Probing interactions of molecules and pigments on titanium dioxide surfaces for photovoltaic cells, using QCM-D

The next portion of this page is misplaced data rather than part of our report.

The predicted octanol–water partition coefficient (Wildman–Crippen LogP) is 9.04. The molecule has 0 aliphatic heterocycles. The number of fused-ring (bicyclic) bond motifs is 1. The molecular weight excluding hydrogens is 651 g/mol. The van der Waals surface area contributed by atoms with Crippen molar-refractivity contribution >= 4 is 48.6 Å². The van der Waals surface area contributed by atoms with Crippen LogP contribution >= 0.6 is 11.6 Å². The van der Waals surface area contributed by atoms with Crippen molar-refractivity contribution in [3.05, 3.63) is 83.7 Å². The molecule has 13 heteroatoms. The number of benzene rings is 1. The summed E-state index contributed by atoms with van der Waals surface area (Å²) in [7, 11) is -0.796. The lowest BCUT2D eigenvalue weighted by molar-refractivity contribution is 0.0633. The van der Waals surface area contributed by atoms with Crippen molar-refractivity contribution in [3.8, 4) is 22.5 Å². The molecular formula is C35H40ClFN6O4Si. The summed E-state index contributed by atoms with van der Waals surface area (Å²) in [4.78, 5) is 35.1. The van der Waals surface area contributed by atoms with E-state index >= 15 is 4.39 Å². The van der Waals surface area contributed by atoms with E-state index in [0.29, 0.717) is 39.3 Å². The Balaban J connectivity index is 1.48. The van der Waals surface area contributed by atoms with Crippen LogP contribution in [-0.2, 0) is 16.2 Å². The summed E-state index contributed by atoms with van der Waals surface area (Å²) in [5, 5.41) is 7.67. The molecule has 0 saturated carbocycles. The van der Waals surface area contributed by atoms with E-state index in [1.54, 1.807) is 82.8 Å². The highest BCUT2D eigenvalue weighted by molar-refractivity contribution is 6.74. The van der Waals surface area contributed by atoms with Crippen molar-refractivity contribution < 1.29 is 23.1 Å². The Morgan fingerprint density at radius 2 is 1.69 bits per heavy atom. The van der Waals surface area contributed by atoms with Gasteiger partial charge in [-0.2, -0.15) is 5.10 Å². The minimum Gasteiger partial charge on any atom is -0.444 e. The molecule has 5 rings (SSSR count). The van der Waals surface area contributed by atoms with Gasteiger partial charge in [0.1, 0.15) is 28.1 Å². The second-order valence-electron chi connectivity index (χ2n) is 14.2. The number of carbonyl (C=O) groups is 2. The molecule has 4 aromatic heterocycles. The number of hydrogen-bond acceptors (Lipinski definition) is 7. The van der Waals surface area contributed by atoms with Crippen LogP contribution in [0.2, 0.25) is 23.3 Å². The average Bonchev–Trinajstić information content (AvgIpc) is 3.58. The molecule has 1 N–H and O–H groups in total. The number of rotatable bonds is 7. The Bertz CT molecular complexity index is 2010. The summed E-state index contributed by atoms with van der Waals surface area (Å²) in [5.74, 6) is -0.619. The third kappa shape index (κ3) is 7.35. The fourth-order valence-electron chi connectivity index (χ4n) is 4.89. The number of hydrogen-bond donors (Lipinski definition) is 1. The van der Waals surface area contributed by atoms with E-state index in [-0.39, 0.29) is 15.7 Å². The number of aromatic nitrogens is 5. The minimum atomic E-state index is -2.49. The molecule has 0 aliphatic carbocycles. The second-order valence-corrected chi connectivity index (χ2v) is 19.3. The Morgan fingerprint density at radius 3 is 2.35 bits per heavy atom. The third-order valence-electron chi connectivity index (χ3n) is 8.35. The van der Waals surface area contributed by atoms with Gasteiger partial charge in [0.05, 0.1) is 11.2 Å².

Photovoltaic cells offer a sustainable way of generating electricity from sunlight, and they will be of growing economical importance for decades to come. Hybrid organic-inorganic solar cells, such as dye sensitized solar cells or perovskite solar cells, are an area of active research, and fundamental scientific advances can lead to impressive improvements of device efficiency. In this thesis, I present experimental studies on some of the fundamental properties of molecules and pigments on titanium dioxide surfaces for solar energy conversion. My main instrument is a quartz crystal microbalance with dissipation technique (QCM-D), and I develop special methods of measurement, which enable the characterization of mass uptake in mesoporous systems. In dye sensitized solar cells (DSC), dye molecules are adsorbed onto a mesoporous titanium dioxide (TiO2) photoanode. The dye molecule absorbs light, subsequently injects an electron into the conducting TiO2, and is regenerated from a hole transport material. Furthermore, the molecular film of dye molecules blocks recombination between electrons in the TiO2 conduction band and the oxidized form of the redox mediator in the hole transport material. In the first chapter, I study the adsorption of the ruthenium-based dye Z907 by QCM-D on flat TiO2 as a model system with sub-monolayer resolution. An adsorption isotherm is measured for Z907, which leads to a formal adsorption equilibrium constant of 5.1e6 M-1 and a number density of 0.76 molecules per nm2. The coadsorbate chenodeoxycholic acid (cheno) enhances the recombination-blocking capability of the adsorbed molecular layer and it prevents aggregation of dye molecules. In chapter two, I develop a method to quantify the ratio between cheno and dye molecules when coadsorbed on the TiO2 using a combination of QCM-D and subsequent fluorescence spectroscopy. I apply this method to study coadsorption with triphenylamine-, porphyrin-, ulllazine- and diketopyrrolopyrrole-based dyes. The role of cheno depends on its specific interaction with the dye molecule. In chapter three, I present a microscopic study on the molecular layer of the amphiphilic dye Z907 adsorbed on TiO2. In collaboration with two groups at EPFL, we present in-situ atomic force microscopy images with sub-nanometer resolution in a functionally relevant liquid environment. Our results reveal changes in the conformation and the lateral arrangement of the dye molecules, depending on their average packing density on the surface, and these results are confirmed by molecular dynamics simulations. Chapter four aims to understand the QCM-D signals on mesoporous TiO2 films attached to the QCM-D sensor. Their high accessible surface area makes mesoporous films interesting for sensing applications. For films of up to 200 nm thickness, I find a regular inertial loading, which allows for an archimedic measure of molecules adsorbed inside the mesoporous matrix. For thicker films, I observe a particular behaviour that is explained by the resonant coupling of the quartz crystal driving frequency to an eigenmode of the TiO2 film. In chapter five, I contribute to the fundamental understanding of the perovskite conversion reaction between PbI2 and CH3NH3PbI3 perovskite. This material is central to the latest, record-breaking perovskite solar cells. I provide evidence for that the back-conversion is reversible by release of methylammonium iodide from the perovskite film into selective solvents.

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